The Barrakee Mystery by Arthur Upfield: A Review by Warren Bull
1929 by Hutchinson and Company Ltd., the book was the author’s second novel and the first introducing Inspector Napolean Bonaparte. I’ve reviewed a couple of Upfield’s novels about the detective and have recommended them highly, taking into account the time and point-of-view of the author. This novel, I would say proves that writers get better with practice.
The writing is stiff to say the least. Bony doesn’t show up until page 63. By the time he appears, the reader already knows who the killer is. The method of the murder is pretty obvious. There is a tepid love story. Followed by a florid one or two. Upfield goes out of his way to tell the reader what the clues are when they appear. He describes one character as being the farthest thing from a tease immediately after she teases some of the characters. I missed the description of Australia that became such a strength in the author’s later work.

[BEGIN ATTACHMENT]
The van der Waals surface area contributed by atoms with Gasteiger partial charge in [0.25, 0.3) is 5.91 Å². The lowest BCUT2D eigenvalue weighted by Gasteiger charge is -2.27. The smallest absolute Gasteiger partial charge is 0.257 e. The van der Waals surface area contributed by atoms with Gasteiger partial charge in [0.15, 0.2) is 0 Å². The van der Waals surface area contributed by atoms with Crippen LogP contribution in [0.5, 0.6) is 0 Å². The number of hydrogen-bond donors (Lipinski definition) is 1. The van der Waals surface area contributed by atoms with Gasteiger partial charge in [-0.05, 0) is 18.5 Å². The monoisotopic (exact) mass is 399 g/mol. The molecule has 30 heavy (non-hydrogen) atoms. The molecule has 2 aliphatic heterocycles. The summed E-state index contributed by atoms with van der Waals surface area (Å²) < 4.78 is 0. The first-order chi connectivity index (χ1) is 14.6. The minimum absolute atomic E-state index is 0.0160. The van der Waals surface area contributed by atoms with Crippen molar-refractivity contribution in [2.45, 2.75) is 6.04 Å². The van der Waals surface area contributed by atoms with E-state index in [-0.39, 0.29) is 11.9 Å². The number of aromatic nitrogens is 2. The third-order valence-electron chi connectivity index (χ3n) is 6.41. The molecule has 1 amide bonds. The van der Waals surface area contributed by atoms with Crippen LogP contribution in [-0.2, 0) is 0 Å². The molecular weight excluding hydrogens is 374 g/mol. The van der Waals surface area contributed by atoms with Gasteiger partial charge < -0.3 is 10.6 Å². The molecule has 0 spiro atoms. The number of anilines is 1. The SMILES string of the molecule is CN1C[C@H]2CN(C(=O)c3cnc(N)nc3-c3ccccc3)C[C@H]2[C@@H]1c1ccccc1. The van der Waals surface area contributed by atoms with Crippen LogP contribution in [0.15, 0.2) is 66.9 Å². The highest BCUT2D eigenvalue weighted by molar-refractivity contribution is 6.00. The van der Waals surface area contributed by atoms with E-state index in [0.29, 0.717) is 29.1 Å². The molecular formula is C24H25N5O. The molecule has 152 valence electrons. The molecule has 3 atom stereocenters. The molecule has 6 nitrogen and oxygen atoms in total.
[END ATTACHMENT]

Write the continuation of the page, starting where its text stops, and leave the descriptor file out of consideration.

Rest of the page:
Bony’s introduction is underwhelming. There are hints of what will make him interesting later on but his confidence comes across as complete arrogance. Writing about the “Abos” is less sympathetic than in the author’s later work. The author’s belief in their inferiority is blatant.
However, I stayed with the book and about 2/3 of the way through the author began to develop the threads rather clumsily put out earlier. My interest picked up. The author showed what he later developed into a real ability at storytelling.
I can recommend The Barrakee Mystery to admirers of Arthur Upfield who want to see how far he came as an author, but except as a curiosity, most readers would do better to choose one of his later novels.